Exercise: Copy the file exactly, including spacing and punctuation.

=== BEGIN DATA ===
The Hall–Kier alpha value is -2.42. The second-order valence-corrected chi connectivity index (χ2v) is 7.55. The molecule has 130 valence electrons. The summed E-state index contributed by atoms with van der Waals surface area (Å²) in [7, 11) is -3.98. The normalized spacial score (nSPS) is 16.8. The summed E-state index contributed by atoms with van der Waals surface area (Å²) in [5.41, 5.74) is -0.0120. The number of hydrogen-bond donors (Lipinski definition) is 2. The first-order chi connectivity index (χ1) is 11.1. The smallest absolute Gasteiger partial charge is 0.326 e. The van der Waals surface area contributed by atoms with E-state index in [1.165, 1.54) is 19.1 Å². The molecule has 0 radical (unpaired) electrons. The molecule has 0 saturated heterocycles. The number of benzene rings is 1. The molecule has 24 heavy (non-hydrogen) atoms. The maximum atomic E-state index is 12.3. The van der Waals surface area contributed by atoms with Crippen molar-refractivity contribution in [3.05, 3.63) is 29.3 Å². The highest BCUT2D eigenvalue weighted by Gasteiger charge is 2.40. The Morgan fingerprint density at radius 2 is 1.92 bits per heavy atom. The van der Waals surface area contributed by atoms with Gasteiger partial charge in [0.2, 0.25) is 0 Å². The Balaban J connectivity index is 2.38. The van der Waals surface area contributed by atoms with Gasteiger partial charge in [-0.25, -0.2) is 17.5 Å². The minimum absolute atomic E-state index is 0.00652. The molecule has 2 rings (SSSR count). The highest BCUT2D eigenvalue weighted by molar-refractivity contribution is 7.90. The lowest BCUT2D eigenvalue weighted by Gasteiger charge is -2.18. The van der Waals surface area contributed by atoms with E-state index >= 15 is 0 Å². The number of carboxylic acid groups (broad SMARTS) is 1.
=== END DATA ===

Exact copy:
The Hall–Kier alpha value is -2.42. The second-order valence-corrected chi connectivity index (χ2v) is 7.55. The molecule has 130 valence electrons. The summed E-state index contributed by atoms with van der Waals surface area (Å²) in [7, 11) is -3.98. The normalized spacial score (nSPS) is 16.8. The summed E-state index contributed by atoms with van der Waals surface area (Å²) in [5.41, 5.74) is -0.0120. The number of hydrogen-bond donors (Lipinski definition) is 2. The first-order chi connectivity index (χ1) is 11.1. The smallest absolute Gasteiger partial charge is 0.326 e. The van der Waals surface area contributed by atoms with E-state index in [1.165, 1.54) is 19.1 Å². The molecule has 0 radical (unpaired) electrons. The molecule has 0 saturated heterocycles. The number of benzene rings is 1. The molecule has 24 heavy (non-hydrogen) atoms. The maximum atomic E-state index is 12.3. The van der Waals surface area contributed by atoms with Crippen molar-refractivity contribution in [3.05, 3.63) is 29.3 Å². The highest BCUT2D eigenvalue weighted by Gasteiger charge is 2.40. The Morgan fingerprint density at radius 2 is 1.92 bits per heavy atom. The van der Waals surface area contributed by atoms with Gasteiger partial charge in [0.2, 0.25) is 0 Å². The Balaban J connectivity index is 2.38. The van der Waals surface area contributed by atoms with Gasteiger partial charge in [-0.25, -0.2) is 17.5 Å². The minimum absolute atomic E-state index is 0.00652. The molecule has 2 rings (SSSR count). The highest BCUT2D eigenvalue weighted by molar-refractivity contribution is 7.90. The lowest BCUT2D eigenvalue weighted by Gasteiger charge is -2.18. The van der Waals surface area contributed by atoms with E-state index >= 15 is 0 Å². The number of carboxylic acid groups (broad SMARTS) is 1.